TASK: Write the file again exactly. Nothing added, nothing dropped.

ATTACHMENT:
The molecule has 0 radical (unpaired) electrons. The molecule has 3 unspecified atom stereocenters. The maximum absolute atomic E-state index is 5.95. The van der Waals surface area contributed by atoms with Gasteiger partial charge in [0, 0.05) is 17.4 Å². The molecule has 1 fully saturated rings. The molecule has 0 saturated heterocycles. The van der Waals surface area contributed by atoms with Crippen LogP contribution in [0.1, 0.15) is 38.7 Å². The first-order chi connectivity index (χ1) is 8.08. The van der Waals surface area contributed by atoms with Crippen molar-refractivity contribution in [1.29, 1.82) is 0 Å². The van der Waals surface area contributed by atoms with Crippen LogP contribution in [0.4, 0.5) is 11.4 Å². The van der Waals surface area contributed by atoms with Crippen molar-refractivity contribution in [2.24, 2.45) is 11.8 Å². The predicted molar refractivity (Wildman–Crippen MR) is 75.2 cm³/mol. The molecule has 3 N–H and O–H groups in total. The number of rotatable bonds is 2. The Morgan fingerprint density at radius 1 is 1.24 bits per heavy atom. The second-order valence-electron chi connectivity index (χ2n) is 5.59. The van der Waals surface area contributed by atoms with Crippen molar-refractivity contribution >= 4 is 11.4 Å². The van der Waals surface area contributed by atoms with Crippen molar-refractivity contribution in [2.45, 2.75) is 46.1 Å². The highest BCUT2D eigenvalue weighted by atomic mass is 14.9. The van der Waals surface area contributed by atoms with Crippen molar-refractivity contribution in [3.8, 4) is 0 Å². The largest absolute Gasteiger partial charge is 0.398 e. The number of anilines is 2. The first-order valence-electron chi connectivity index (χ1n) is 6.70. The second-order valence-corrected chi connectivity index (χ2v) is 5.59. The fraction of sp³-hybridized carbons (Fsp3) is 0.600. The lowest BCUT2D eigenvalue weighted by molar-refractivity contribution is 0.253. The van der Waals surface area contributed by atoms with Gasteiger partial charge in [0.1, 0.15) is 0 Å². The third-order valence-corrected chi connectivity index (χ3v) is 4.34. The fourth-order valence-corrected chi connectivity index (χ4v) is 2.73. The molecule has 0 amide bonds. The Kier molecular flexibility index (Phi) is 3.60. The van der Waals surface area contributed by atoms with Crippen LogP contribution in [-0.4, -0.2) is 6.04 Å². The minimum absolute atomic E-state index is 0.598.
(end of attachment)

The molecule has 0 radical (unpaired) electrons. The molecule has 3 unspecified atom stereocenters. The maximum absolute atomic E-state index is 5.95. The van der Waals surface area contributed by atoms with Gasteiger partial charge in [0, 0.05) is 17.4 Å². The molecule has 1 fully saturated rings. The molecule has 0 saturated heterocycles. The van der Waals surface area contributed by atoms with Crippen LogP contribution in [0.1, 0.15) is 38.7 Å². The first-order chi connectivity index (χ1) is 8.08. The van der Waals surface area contributed by atoms with Crippen molar-refractivity contribution in [1.29, 1.82) is 0 Å². The van der Waals surface area contributed by atoms with Crippen LogP contribution in [0.4, 0.5) is 11.4 Å². The van der Waals surface area contributed by atoms with Crippen molar-refractivity contribution in [2.24, 2.45) is 11.8 Å². The predicted molar refractivity (Wildman–Crippen MR) is 75.2 cm³/mol. The molecule has 3 N–H and O–H groups in total. The number of rotatable bonds is 2. The Morgan fingerprint density at radius 1 is 1.24 bits per heavy atom. The second-order valence-electron chi connectivity index (χ2n) is 5.59. The van der Waals surface area contributed by atoms with Crippen molar-refractivity contribution >= 4 is 11.4 Å². The van der Waals surface area contributed by atoms with Crippen molar-refractivity contribution in [2.45, 2.75) is 46.1 Å². The highest BCUT2D eigenvalue weighted by atomic mass is 14.9. The van der Waals surface area contributed by atoms with Crippen molar-refractivity contribution in [3.8, 4) is 0 Å². The largest absolute Gasteiger partial charge is 0.398 e. The number of anilines is 2. The first-order valence-electron chi connectivity index (χ1n) is 6.70. The second-order valence-corrected chi connectivity index (χ2v) is 5.59. The fraction of sp³-hybridized carbons (Fsp3) is 0.600. The lowest BCUT2D eigenvalue weighted by molar-refractivity contribution is 0.253. The van der Waals surface area contributed by atoms with Gasteiger partial charge in [0.1, 0.15) is 0 Å². The third-order valence-corrected chi connectivity index (χ3v) is 4.34. The fourth-order valence-corrected chi connectivity index (χ4v) is 2.73. The molecule has 0 amide bonds. The Kier molecular flexibility index (Phi) is 3.60. The van der Waals surface area contributed by atoms with Crippen LogP contribution in [-0.4, -0.2) is 6.04 Å². The minimum absolute atomic E-state index is 0.598.